The English National team beat Brazil 2-1 last night and the stars of the team were all made at Arsenal. Sure, Gerrard captained the team, Rooney scored the first, and Lampard scored the second but make no mistake that it was Jack Wilshere who bossed the midfield and Theo Walcott who cracked Brazil’s nut.
Wilshere was so good last night that even the normally dour Stuart Robson was effusive with praise during the broadcast, hailing Jack as a player beyond his years. Nearly every time he touched the ball, Jack looked to create. Time and again he received possession and turned into the jaws of the Brazilian defense, wriggling past midfielders, playing delightful 1-2 passes with Tom Cleverly to open space, and finding the runs of Danny Welbeck on his left or the electric Theo Walcott on his right.
It was exactly that type of run which opened the scoring. Jack took a pass from Rooney (who followed with one of his by now trademarked midfield runs) and with a burst of pace gave himself the inches past his midfield marker to play a perfect splitting pass to Theo Walcott. The Arsenal striker was just behind the ball enough that he couldn’t lift it so he struck low and hard at Cesar. The Brazilian keeper deflected the shot but it caromed to Wayne Rooney at the top of the box and the United man simply placed it into the net. As usual, I suppose, Arsenal created and United finished.
It’s going to be seen by some as over-hyping the young England star but that’s just the way the world works these days: any time someone has a bad performance, there will be vociferous apologists and any time someone has a good performance the very same folks will loudly denounce the reporter as hyping the player. The fact is that Jack Wilshere was the standout player in a game which featured a collection of the most expensive players in world football — Oscar, Ronaldinho, Ramires, Luiz, Cesar, and of course the much ballyhooed Neymar, a player who is so highly rated that Manchester City have offered his club a blank check. It’s not hype if Jack was objectively better, and he was.
The forgotten man for much of the game was Theo Walcott. The Arsenal striker tortured his marker all night long and despite some unlucky moments and the fact that he didn’t get on the scoresheet, it was his movement and dribbling which opened Brazil for both goals. The first goal is already documented above but after Brazil leveled through a defensive error by Gary Cahill, the Three Lions looked to Theo time and again to bail the team out. Walcott’s personal battle with Adriano must have been humiliating for the Barcelona man as he was turned inside out like double-knit reversible slacks time and again.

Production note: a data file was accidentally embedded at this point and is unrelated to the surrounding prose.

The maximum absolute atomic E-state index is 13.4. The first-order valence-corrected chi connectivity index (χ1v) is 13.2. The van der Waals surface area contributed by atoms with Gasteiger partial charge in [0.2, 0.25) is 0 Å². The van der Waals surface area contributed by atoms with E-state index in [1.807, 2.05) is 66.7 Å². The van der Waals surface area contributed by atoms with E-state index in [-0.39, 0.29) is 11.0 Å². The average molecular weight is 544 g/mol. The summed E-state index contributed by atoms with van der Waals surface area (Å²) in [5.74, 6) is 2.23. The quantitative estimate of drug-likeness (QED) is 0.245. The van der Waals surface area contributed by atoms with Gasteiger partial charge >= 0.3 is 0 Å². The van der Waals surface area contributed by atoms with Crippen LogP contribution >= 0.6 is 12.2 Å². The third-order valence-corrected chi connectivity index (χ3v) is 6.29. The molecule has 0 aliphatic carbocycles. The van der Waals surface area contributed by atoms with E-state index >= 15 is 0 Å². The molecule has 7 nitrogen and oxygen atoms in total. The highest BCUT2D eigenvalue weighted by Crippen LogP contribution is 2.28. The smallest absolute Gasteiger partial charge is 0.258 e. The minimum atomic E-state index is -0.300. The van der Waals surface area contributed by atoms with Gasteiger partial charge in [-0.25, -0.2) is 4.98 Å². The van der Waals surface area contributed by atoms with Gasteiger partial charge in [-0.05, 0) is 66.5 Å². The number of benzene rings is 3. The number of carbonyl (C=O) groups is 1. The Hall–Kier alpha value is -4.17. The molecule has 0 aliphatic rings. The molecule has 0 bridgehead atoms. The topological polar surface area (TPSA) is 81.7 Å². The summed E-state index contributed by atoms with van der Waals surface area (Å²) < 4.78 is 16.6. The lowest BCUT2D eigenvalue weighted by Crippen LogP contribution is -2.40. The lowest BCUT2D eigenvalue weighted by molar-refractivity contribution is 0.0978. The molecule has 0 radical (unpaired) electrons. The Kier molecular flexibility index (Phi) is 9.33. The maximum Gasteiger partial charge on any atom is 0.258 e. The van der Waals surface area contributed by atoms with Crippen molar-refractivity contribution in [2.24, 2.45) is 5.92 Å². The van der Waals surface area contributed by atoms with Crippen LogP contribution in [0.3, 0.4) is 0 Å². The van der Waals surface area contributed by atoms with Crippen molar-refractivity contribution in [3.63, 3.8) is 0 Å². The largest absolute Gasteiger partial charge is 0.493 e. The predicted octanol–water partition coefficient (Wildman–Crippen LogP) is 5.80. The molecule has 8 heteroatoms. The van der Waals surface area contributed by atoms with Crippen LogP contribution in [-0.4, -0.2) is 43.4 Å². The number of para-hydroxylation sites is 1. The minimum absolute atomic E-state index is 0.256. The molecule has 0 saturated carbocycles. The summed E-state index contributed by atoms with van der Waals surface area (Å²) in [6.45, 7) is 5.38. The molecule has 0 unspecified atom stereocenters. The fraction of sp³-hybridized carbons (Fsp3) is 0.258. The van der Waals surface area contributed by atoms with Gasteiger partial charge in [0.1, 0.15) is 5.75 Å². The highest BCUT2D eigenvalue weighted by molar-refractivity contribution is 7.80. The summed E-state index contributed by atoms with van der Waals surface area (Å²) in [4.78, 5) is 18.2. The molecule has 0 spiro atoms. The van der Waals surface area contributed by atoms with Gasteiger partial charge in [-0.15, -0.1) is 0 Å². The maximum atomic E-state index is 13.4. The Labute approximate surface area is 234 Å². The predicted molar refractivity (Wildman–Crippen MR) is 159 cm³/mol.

Dribbling is something that Theo has clearly been working on and his touch with the ball at pace has greatly improved, but he hardly needed crafty dribbling as he could simply beat Adriano with pace. That’s exactly what he did for England’s second. Dipping his shoulder to the left, Theo flicked the ball to his right and easily ran past Adriano into space. His cross could have been better at that point but it was a well struck low ball into a dangerous area and Brazil failed to clear. The resulting pinball ended at Frank Lampard’s feet and the big Chelsea man just smashed it past everyone to put England in the lead for good.
From that point on you would expect England to sit back and invite waves of pressure from a classy Brazil side but that game plan was never in Hodgson’s book. England still looked to dominate the midfield and did well winning possession and keeping the ball despite the constant pressing from Brazil. In the end they did just enough and with two excellent penalty saves from Joe Hart, became the first England side to beat the Brazilians in 50 years. Redemption for Hodgson’s game plan if ever there was any.
After the game, Jack spoke well of the balance of youth and experience in the England side, a policy which is currently being mimicked at Arsenal. Arsenal play with Arteta in the deep role behind Jack and the Spaniard is far from the midfield destroyer that many call for, but neither is Steven Gerrard who played the holding role for England last night. Rather than Cattermole style tackling, what they both bring, instead, is exceptional positioning, patience, and the ability to spread play from deep. A quality that Andrea Pirlo brings to the Italian side. In many ways that’s what modern football is all about and it’s fantastic to see Roy Hodgson developing an England team that does more than hoof the ball to a big center forward.
Gunners should also be proud of the fact that Ashley Cole got his 100th England cap. He would be an England star regardless of the team he played for and while I know that he is considered a traitor to the cause that shouldn’t stop folks from celebrating him as one of Arsenal’s most capped academy graduates. Arsenal made Ashley Cole from his academy days to the finishing school of the Invincibles. That he left Arsenal for a few more silver coins down in Fulham does not tarnish that Arsenal legacy.
Arsenal supporters have a hate-hate relationship with international’s and especially with injuries caused by midweek international friendlies. This week is no exception in that regard as word filters back that Laurent Koscielny might have aggravated a pre-existing calf injury while playing for France. But the fact that Arsenal have so many players who play in these internationals is down to the fact that the club have so many talented players. And while I agree that perhaps there should be an international “season” sometime in the early Summer, rather than spread out throughout the year, I see a performance like the one Jack Wilshere put in yesterday and think that it has to lift Arsenal for the the rest of the season. After all, if Jack Wilshere can lift the English national team against Brazil, imagine what he could do against Sunderland on Saturday.